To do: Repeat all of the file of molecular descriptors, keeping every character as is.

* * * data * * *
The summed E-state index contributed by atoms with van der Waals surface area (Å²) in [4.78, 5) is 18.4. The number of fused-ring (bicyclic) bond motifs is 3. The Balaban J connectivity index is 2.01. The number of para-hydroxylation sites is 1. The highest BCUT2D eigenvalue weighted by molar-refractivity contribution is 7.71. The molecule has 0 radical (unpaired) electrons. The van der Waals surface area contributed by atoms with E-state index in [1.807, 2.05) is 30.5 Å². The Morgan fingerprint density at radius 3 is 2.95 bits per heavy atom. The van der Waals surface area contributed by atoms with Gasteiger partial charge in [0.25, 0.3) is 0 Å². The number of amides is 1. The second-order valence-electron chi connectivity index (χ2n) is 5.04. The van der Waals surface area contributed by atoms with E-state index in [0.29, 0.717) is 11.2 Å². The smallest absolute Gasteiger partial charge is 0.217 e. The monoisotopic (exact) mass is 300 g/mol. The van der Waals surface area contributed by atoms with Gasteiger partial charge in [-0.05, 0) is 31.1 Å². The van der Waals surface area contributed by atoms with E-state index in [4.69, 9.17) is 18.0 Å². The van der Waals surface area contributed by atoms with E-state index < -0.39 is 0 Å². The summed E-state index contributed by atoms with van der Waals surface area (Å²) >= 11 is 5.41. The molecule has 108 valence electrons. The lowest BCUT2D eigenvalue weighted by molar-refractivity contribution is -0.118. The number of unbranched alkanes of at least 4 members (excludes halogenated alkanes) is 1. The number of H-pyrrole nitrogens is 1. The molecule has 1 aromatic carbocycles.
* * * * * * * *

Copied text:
The summed E-state index contributed by atoms with van der Waals surface area (Å²) in [4.78, 5) is 18.4. The number of fused-ring (bicyclic) bond motifs is 3. The Balaban J connectivity index is 2.01. The number of para-hydroxylation sites is 1. The highest BCUT2D eigenvalue weighted by molar-refractivity contribution is 7.71. The molecule has 0 radical (unpaired) electrons. The van der Waals surface area contributed by atoms with E-state index in [1.807, 2.05) is 30.5 Å². The Morgan fingerprint density at radius 3 is 2.95 bits per heavy atom. The van der Waals surface area contributed by atoms with Gasteiger partial charge in [0.25, 0.3) is 0 Å². The number of amides is 1. The second-order valence-electron chi connectivity index (χ2n) is 5.04. The van der Waals surface area contributed by atoms with E-state index in [0.29, 0.717) is 11.2 Å². The smallest absolute Gasteiger partial charge is 0.217 e. The monoisotopic (exact) mass is 300 g/mol. The van der Waals surface area contributed by atoms with Gasteiger partial charge in [-0.05, 0) is 31.1 Å². The van der Waals surface area contributed by atoms with E-state index in [4.69, 9.17) is 18.0 Å². The van der Waals surface area contributed by atoms with E-state index < -0.39 is 0 Å². The summed E-state index contributed by atoms with van der Waals surface area (Å²) >= 11 is 5.41. The molecule has 108 valence electrons. The lowest BCUT2D eigenvalue weighted by molar-refractivity contribution is -0.118. The number of unbranched alkanes of at least 4 members (excludes halogenated alkanes) is 1. The number of H-pyrrole nitrogens is 1. The molecule has 1 aromatic carbocycles.